Major Security Flaw Found in Bluetooth Chips

Enterprise Security: Major Flaws Found in Bluetooth Chips

Security firm Armis has discovered two vulnerabilities in Bluetooth Chips from several networking industry leaders.

Two serious chip-level vulnerabilities that could potentially put "millions" of enterprise access points at risk was discovered last week by researchers at security firm Armis. The security flaws could allow hackers to gain access to networks completely undetected. 

The vulnerabilities have been named "Bleeding Bit" and involves the use of Bluetooth Low Energy (BLE) chips used in enterprise wireless access points from several networking industry leaders that account for 70 percent of the market.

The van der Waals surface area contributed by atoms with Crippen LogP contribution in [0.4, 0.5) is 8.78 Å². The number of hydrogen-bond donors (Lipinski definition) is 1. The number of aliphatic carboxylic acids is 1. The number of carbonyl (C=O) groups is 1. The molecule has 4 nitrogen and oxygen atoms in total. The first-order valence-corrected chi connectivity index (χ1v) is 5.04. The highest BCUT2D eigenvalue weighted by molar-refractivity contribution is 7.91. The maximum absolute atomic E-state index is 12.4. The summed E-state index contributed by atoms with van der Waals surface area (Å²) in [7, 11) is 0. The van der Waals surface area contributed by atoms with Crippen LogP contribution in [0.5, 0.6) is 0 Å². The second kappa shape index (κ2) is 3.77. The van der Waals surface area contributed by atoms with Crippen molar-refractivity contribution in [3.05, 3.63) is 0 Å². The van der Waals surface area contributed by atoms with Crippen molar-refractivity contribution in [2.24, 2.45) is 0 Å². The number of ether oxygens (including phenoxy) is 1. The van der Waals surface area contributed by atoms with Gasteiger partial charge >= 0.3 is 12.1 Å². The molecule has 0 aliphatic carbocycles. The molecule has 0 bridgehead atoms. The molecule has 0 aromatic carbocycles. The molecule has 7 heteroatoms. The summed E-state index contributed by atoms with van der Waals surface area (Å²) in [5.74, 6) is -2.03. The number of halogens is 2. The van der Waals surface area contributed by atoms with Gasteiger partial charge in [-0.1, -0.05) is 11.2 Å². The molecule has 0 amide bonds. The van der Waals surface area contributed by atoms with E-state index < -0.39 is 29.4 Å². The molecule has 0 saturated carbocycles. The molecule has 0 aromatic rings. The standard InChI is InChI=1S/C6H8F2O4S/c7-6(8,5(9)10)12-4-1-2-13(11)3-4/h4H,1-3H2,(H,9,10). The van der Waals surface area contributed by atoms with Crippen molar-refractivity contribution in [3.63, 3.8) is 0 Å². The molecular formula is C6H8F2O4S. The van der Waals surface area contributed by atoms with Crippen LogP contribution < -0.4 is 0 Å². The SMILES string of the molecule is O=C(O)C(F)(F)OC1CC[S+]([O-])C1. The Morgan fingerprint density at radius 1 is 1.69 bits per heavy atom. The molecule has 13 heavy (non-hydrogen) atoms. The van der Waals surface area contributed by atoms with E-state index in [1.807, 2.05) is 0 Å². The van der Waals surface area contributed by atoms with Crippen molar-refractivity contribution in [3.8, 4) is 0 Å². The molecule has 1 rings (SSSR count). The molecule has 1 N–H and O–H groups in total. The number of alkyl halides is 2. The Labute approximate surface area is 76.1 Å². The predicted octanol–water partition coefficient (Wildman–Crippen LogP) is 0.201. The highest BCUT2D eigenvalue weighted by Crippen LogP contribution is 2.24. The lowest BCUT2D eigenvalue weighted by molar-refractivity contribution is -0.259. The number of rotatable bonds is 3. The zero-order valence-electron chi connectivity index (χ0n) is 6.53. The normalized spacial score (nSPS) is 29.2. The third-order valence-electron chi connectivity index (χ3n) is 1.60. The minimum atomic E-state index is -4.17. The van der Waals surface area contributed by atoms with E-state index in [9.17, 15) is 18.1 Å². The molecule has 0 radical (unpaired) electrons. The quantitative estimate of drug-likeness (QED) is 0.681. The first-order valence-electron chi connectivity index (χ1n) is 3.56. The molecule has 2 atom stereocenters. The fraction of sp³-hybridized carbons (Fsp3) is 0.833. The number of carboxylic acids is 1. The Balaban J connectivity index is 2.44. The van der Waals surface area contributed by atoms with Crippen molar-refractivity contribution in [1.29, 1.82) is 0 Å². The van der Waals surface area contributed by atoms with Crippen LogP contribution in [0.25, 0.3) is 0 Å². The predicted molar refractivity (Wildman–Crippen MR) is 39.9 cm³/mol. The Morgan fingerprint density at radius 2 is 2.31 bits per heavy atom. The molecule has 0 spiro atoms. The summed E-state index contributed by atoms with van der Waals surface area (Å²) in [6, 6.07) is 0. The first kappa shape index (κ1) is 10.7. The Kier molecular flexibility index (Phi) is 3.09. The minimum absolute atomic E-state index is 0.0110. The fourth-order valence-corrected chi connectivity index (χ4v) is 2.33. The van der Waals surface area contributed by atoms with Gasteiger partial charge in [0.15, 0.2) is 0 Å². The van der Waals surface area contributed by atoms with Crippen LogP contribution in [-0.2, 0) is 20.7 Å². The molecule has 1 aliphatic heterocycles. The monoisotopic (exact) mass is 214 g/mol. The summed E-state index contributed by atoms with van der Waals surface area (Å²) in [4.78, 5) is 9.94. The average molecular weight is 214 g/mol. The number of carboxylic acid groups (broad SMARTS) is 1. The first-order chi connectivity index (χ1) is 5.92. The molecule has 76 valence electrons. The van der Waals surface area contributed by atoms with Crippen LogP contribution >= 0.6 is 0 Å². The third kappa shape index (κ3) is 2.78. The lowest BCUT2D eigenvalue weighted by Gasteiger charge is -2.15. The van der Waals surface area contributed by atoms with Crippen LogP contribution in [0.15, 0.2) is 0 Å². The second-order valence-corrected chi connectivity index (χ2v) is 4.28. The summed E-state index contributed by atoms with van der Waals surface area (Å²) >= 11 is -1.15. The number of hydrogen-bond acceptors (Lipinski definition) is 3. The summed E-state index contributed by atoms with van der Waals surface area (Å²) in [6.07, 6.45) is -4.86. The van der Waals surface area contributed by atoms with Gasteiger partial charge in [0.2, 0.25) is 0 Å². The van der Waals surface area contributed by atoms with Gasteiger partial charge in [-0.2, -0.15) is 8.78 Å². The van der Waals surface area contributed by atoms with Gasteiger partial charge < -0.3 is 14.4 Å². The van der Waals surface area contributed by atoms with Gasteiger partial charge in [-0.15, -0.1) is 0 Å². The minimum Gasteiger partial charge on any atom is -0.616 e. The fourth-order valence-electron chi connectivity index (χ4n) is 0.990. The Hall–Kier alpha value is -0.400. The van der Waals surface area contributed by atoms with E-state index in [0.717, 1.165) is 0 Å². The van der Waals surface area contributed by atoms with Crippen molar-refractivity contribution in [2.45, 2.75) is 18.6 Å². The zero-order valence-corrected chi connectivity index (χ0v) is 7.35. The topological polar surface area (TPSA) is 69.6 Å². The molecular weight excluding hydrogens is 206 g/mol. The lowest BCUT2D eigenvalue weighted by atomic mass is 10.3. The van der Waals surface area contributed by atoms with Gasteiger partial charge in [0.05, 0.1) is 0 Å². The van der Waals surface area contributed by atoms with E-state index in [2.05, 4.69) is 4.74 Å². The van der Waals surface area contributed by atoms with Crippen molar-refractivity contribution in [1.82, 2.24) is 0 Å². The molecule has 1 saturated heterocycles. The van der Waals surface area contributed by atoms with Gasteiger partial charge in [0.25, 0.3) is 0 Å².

The vulnerabilities can pose two significant problems, the first applies specifically to two chip models used in access points manufactured by Cisco and Meraki, while the second vulnerability affects devices made by Aruba. 

Armis called the vulnerabilities "Bleeding Bit" because the first bug involves "flipping the highest bit in a Bluetooth packet that will cause its memory to overflow—or bleed—which an attacker can then use to run malicious code on an affected Cisco or Meraki hardware," according to TechCrunch

The second flaw allows an attacker to install the malicious firmware on Aruba's devices because, according to TechCrunch, the software does not check to see if it is a trusted update or not.

While it is unknown if a potential attacker would ever use these flaws to exploit an enterprise, Armis CEO said in a statement that "Bleeding Bit" should serve as a wakeup call to enterprise security—especially since the vulnerabilities allow a hacker to slide in undetected.

About the Author

Sydny Shepard is the Executive Editor of Campus Security & Life Safety.

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